Sleep deprivation is a common brainwashing technique. Then there are the random rewards (a smile or cute gurgle here and there).
You should be bonded and "addicted" to the baby by now
Contracts are performance based as of 2007. This means that a) the lowest bidder doesn't always win, and b) there no more incentive for contractors to "fill seats" by hiring more people than they need. (Although to be fair, in many cases the government dictated the number of "required" hires under the old system).
But here's why they use contractors: Aside from doctors and pilots, officers do not generally do "work." They're managers. People with college degrees don't usually go enlisted, therefore they end up as managers whether they like it or not, and even if they went enlisted, there is no such job (MOS/AFSC/NEC) as "programmer" for any branch of the military, that I'm aware of.
But for the sake of argument, if there were such a job, enlisted personnel need only pass the ASVAB and then their training, and it's in the instructor's best interest to make sure they pass the training. Passing such a course would mean taking multiple choice tests that you'd have to be not merely incompetent, but truly stupid to fail. In other words, you're not going to weed out incompetence in military training.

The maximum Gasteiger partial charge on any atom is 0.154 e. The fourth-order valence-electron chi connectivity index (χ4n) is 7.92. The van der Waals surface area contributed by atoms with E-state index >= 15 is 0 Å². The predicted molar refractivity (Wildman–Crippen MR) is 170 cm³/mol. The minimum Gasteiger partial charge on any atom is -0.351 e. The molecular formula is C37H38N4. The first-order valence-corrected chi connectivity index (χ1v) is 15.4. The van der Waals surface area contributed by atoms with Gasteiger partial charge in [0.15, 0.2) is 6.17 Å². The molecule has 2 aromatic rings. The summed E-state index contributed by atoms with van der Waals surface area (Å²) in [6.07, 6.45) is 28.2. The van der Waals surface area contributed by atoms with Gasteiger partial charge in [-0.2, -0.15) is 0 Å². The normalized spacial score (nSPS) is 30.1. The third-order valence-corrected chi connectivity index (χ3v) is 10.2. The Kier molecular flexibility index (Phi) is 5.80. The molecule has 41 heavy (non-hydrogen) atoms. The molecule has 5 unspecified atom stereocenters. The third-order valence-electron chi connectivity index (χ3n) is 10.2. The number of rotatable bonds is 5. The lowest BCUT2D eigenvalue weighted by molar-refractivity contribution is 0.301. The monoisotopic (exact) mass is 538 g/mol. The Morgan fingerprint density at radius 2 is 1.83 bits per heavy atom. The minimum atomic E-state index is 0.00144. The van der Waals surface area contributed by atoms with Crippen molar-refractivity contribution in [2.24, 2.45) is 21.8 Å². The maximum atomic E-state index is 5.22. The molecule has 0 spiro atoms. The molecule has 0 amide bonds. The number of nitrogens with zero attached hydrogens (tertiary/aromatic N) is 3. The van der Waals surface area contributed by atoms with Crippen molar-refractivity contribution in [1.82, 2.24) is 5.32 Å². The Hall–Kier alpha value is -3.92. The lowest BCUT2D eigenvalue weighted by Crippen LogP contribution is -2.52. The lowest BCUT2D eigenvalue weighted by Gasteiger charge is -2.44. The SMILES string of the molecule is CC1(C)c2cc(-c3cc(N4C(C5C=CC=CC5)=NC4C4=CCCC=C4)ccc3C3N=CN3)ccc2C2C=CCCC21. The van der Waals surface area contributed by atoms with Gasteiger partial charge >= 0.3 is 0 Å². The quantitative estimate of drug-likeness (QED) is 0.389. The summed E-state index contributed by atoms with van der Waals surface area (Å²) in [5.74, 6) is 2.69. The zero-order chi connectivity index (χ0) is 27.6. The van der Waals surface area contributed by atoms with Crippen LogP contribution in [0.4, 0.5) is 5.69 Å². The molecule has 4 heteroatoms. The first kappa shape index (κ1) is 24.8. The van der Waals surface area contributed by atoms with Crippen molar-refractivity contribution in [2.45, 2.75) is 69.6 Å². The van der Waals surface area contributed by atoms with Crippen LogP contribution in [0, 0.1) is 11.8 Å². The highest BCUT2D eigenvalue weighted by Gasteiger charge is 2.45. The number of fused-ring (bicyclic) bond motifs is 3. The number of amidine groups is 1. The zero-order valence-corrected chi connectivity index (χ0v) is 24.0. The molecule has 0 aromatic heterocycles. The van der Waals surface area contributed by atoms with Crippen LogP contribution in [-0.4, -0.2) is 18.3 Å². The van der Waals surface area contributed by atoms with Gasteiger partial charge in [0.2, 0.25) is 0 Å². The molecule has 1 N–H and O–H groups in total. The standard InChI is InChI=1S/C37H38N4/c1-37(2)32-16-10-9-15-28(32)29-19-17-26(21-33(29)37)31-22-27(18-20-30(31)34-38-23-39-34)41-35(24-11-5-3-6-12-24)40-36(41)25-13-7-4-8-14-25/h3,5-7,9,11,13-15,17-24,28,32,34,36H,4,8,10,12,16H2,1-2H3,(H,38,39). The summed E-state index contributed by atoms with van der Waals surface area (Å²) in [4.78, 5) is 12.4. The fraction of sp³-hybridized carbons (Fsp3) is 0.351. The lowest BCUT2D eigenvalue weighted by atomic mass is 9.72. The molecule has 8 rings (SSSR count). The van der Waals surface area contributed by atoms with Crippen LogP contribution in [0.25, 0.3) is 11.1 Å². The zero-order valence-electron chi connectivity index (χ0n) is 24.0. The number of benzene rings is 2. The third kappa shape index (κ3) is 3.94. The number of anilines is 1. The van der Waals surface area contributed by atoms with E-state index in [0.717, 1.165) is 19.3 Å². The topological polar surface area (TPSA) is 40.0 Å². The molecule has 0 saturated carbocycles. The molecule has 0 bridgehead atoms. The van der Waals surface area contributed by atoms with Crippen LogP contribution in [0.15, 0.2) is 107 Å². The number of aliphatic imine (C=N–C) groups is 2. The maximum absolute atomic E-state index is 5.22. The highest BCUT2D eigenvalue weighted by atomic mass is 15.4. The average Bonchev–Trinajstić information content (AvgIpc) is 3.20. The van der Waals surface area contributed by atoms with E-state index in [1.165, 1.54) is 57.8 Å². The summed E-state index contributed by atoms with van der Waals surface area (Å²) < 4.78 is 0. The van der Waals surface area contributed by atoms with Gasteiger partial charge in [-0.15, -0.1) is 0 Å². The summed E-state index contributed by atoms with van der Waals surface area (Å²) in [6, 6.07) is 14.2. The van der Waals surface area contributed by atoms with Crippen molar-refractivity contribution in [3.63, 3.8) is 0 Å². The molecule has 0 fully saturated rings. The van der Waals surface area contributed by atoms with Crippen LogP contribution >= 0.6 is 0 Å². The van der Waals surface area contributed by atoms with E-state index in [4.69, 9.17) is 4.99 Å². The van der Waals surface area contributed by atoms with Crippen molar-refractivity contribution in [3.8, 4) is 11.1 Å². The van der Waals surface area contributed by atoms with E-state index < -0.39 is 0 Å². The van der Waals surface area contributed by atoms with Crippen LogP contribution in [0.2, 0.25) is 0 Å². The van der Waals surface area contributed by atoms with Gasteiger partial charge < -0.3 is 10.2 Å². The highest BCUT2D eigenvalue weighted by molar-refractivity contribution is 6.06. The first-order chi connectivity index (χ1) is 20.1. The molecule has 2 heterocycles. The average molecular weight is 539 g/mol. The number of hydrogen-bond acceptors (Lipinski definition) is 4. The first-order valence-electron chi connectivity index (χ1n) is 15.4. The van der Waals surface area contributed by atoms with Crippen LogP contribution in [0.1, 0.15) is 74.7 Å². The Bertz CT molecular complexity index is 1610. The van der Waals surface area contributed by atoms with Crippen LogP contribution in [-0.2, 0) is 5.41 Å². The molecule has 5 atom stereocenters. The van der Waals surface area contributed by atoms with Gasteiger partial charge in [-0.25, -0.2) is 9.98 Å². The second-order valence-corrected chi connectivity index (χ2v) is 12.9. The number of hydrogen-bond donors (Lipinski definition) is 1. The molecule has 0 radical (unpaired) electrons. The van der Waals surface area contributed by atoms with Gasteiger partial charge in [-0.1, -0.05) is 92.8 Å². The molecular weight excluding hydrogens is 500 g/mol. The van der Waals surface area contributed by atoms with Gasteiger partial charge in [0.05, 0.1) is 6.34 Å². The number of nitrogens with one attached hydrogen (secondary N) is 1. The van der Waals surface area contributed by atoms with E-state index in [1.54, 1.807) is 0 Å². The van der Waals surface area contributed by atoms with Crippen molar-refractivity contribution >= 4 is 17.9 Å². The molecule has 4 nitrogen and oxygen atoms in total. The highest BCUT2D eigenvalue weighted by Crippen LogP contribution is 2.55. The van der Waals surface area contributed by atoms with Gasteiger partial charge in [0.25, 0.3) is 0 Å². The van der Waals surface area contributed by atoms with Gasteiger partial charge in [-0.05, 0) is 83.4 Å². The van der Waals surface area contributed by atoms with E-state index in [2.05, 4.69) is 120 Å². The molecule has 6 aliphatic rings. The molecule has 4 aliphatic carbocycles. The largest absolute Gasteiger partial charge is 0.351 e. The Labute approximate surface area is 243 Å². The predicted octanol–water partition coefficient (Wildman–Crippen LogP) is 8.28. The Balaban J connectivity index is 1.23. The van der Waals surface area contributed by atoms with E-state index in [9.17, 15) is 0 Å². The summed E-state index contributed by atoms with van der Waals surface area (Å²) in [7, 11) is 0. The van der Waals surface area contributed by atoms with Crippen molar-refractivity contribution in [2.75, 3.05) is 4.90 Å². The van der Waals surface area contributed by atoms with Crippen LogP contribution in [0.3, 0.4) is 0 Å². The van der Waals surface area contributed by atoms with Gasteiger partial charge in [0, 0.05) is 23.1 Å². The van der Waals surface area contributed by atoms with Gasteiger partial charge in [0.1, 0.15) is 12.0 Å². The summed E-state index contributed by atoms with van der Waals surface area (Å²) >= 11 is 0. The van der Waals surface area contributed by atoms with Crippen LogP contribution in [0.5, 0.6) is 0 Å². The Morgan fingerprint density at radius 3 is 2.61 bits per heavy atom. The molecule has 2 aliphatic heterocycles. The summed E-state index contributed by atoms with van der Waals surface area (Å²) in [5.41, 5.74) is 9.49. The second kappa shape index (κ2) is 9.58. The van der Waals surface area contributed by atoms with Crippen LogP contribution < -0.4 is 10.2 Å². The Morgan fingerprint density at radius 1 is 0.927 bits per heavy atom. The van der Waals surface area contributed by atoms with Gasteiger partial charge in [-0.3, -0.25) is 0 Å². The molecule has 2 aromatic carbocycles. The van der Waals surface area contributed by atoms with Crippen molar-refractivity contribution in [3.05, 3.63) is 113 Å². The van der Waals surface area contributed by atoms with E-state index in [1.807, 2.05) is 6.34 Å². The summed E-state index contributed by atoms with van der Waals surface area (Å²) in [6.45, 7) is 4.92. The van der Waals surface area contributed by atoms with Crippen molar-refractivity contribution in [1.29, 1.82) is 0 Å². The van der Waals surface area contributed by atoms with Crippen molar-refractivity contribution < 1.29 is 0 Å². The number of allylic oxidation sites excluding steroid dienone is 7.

Essentially, the *only* option right now is outsourcing. That could change in the future, but currently the government is not in the business of developing products, including software.
All of that said, there are incompetent programmers in just about every organization I've ever seen or been a part of. Now I wouldn't call myself a *great* programmer. I make less than ideal design choices all the time, sometimes even *bad* ones, and I always look at my old code and wonder what the @#$% I was thinking. Even so, I understand the relevant concepts, I learn from my mistakes, and I get the job done. I regularly encounter people who can't even do that. I could only speculate as to the reasons they're not fired, but regardless, they're out there.
"But what we need to know is, do people want nasally-insertable computers?"